Q: Harold, what a remarkable history in
software development and high-level consulting; we are very fortunate to have you
with us. Thank you!
A: It’s good to be here. Thank you!
Q: How did you get your start in computing?
Detail the many lessons you have learned.
A: My Dad was an early computer scientist.
He was perhaps better with computers than kids. When I was eight or nine, in an
effort at automated childcare, he sat me down in front of a computer, and
taught me how to program it. Mind you, this was no desktop PC, what I recall
was a teletype terminal probably connected to some kind of mainframe. I learned
how to program it, and have been programming ever since.
Being involved with computers and
technology, I am constantly learning things. That’s one thing I like about my
work. Perhaps the most important overall lesson I’ve learned as a technology
author and consultant is that change is constant. You have to be prepared for
conditions to change and also for the intellectual constructs that you use to
solve problems to change. If you hang on to a static way of looking at things,
then you miss the best solutions.
Q: Please share two surprising experiences.
A: People don’t always see the relevance,
but I believe that one’s life experiences have a great deal to do with how
successful a software engineer (or technologist one is). My adventures in the
wilderness have been very formative for me. Once I got dropped off by bush
plane in the Brooks Range of northern Alaska. I walked out to an Inuit village many days later, seeing no one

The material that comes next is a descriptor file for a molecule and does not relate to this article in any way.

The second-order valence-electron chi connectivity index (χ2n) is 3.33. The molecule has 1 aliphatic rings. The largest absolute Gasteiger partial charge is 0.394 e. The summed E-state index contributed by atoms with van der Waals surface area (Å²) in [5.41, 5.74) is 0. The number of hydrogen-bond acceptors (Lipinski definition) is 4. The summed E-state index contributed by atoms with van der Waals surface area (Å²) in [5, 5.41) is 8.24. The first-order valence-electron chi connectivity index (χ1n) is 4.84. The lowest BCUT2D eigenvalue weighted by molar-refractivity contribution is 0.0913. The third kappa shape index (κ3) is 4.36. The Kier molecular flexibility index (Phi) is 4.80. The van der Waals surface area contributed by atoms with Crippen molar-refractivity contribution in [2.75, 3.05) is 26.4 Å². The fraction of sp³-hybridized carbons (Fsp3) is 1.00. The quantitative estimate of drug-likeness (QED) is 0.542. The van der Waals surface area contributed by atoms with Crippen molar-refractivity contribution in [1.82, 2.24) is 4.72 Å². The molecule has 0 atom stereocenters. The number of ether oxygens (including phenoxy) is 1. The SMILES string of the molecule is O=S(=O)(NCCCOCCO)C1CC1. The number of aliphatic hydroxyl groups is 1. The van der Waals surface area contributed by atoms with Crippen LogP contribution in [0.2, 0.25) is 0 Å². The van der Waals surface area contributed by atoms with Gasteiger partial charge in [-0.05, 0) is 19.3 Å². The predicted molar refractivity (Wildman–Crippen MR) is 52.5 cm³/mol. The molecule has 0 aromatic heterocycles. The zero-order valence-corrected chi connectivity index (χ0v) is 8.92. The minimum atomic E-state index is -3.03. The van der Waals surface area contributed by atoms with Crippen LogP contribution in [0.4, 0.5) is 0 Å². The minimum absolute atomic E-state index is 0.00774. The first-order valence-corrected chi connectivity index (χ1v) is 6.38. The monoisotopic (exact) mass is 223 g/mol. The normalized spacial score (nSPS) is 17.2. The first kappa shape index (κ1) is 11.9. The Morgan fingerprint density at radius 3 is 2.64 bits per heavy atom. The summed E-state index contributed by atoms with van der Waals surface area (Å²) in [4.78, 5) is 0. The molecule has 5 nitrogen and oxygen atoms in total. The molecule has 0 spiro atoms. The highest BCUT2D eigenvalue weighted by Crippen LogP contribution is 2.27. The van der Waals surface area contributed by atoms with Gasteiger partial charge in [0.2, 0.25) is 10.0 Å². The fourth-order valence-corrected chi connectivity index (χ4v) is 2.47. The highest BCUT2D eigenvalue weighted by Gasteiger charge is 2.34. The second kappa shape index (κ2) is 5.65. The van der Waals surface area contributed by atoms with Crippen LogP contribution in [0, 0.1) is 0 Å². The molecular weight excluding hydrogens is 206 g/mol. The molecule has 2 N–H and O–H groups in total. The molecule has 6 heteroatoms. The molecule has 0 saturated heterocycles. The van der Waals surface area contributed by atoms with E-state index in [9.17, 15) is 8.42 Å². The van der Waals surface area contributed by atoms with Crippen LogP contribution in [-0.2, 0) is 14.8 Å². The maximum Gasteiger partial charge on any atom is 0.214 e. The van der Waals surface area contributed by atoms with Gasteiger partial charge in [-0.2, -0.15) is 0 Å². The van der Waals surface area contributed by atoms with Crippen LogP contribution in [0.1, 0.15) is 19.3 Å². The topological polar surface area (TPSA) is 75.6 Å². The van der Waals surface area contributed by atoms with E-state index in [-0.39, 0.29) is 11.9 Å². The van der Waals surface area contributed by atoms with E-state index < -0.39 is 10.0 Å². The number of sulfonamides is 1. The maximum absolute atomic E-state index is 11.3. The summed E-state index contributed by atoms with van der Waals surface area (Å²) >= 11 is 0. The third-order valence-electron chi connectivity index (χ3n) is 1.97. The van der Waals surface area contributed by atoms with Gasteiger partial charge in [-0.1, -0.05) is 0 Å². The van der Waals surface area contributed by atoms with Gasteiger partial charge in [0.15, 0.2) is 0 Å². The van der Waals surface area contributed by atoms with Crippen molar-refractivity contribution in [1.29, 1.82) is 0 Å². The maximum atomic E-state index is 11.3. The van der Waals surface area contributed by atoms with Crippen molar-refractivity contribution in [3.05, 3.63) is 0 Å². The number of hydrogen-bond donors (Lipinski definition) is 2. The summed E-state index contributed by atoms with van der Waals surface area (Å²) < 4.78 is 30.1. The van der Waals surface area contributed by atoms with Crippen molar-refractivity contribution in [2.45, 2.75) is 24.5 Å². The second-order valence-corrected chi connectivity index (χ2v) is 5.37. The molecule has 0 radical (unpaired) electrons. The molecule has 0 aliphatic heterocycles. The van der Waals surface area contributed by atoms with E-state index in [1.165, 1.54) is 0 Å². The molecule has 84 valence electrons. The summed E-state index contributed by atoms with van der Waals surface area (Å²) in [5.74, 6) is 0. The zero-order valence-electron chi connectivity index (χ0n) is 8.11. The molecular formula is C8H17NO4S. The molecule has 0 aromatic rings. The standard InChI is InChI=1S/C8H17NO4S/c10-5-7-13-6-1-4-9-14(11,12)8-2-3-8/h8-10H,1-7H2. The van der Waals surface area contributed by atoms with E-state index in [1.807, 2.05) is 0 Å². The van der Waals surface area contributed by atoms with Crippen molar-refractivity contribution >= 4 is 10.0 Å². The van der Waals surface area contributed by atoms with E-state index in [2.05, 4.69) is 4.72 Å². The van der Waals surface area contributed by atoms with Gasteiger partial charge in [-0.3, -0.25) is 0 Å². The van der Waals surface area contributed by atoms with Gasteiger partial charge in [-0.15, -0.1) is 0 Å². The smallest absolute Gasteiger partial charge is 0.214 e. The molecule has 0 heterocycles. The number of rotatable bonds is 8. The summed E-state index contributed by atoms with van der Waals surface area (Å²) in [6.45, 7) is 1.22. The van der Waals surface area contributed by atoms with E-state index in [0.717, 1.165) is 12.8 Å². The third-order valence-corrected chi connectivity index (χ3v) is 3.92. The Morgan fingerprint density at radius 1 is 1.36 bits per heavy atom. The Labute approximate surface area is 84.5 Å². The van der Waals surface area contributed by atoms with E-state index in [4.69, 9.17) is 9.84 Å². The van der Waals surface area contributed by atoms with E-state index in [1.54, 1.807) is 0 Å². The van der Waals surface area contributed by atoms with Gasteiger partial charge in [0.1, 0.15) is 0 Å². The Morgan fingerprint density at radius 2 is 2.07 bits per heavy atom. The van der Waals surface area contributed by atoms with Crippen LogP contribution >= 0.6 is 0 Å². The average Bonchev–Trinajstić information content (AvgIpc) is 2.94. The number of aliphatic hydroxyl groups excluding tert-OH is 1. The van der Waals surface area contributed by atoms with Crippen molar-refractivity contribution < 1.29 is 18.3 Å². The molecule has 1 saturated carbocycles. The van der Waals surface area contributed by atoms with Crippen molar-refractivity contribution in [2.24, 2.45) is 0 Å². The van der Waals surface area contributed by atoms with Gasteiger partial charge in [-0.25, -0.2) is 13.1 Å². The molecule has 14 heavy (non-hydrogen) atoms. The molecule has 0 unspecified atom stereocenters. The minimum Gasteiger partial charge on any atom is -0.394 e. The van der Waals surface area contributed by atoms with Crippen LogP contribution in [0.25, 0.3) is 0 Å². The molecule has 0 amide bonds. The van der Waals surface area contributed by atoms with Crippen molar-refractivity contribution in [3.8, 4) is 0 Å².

the whole while. I was surprised to be alive.
I am always surprised (as I’ve seen at a
number of consulting engagements) when internal politics make it more difficult
(if not impossible) to accomplish the goals of a project.
Q: Can you share with us two humorous
A: I used to be thrown into consulting
situations a lot where there was some big snafu that they needed me to fix.
This wasn’t so much about long-term strategic thinking as about short term
fixes, or “bandaids.”
One time, I was called to help a company
whose inventory system had broken down. This was a mission critical application
for them. It turned out that they had written it themselves. There was a code
listing, I think in C, tens of thousands more or less undocumented lines of
code, and these people are jumping up and down wanting to know why their line
of business application isn’t working. I asked the VP in charge, “Well, why